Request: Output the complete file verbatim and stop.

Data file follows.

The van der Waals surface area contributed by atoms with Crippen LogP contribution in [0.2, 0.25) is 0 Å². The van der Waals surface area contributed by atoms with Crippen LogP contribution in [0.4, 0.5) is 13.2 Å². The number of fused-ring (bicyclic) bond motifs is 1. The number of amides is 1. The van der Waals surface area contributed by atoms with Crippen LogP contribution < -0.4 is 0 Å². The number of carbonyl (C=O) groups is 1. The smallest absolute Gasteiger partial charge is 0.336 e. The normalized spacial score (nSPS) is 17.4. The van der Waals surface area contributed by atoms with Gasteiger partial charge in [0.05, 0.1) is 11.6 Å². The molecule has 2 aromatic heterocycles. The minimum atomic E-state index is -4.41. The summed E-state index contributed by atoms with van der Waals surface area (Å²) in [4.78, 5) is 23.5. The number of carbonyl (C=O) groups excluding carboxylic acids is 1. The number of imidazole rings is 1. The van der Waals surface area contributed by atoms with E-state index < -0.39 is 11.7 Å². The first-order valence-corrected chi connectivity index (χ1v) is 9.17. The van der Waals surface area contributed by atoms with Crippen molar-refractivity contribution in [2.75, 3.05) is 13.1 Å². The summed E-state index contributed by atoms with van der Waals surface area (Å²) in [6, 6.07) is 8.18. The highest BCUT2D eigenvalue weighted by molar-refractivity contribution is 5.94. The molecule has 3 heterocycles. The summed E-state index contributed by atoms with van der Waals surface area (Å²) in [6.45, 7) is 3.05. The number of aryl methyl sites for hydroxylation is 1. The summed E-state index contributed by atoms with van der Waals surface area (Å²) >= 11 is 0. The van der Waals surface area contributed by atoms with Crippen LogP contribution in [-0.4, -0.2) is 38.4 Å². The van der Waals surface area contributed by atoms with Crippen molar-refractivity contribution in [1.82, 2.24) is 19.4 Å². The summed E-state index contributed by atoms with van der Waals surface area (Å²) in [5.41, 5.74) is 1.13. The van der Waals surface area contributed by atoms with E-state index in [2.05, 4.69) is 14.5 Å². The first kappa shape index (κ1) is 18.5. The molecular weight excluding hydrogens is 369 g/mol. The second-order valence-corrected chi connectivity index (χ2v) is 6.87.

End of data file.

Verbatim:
The van der Waals surface area contributed by atoms with Crippen LogP contribution in [0.2, 0.25) is 0 Å². The van der Waals surface area contributed by atoms with Crippen LogP contribution in [0.4, 0.5) is 13.2 Å². The number of fused-ring (bicyclic) bond motifs is 1. The number of amides is 1. The van der Waals surface area contributed by atoms with Crippen LogP contribution < -0.4 is 0 Å². The number of carbonyl (C=O) groups is 1. The smallest absolute Gasteiger partial charge is 0.336 e. The normalized spacial score (nSPS) is 17.4. The van der Waals surface area contributed by atoms with Gasteiger partial charge in [0.05, 0.1) is 11.6 Å². The molecule has 2 aromatic heterocycles. The minimum atomic E-state index is -4.41. The summed E-state index contributed by atoms with van der Waals surface area (Å²) in [4.78, 5) is 23.5. The number of carbonyl (C=O) groups excluding carboxylic acids is 1. The number of imidazole rings is 1. The van der Waals surface area contributed by atoms with E-state index < -0.39 is 11.7 Å². The first-order valence-corrected chi connectivity index (χ1v) is 9.17. The van der Waals surface area contributed by atoms with Crippen molar-refractivity contribution in [2.75, 3.05) is 13.1 Å². The summed E-state index contributed by atoms with van der Waals surface area (Å²) in [6, 6.07) is 8.18. The highest BCUT2D eigenvalue weighted by molar-refractivity contribution is 5.94. The molecule has 3 heterocycles. The summed E-state index contributed by atoms with van der Waals surface area (Å²) in [6.45, 7) is 3.05. The number of aryl methyl sites for hydroxylation is 1. The summed E-state index contributed by atoms with van der Waals surface area (Å²) >= 11 is 0. The van der Waals surface area contributed by atoms with Crippen LogP contribution in [-0.4, -0.2) is 38.4 Å². The van der Waals surface area contributed by atoms with Crippen molar-refractivity contribution in [1.82, 2.24) is 19.4 Å². The summed E-state index contributed by atoms with van der Waals surface area (Å²) in [5.41, 5.74) is 1.13. The van der Waals surface area contributed by atoms with E-state index in [2.05, 4.69) is 14.5 Å². The first kappa shape index (κ1) is 18.5. The molecular weight excluding hydrogens is 369 g/mol. The second-order valence-corrected chi connectivity index (χ2v) is 6.87.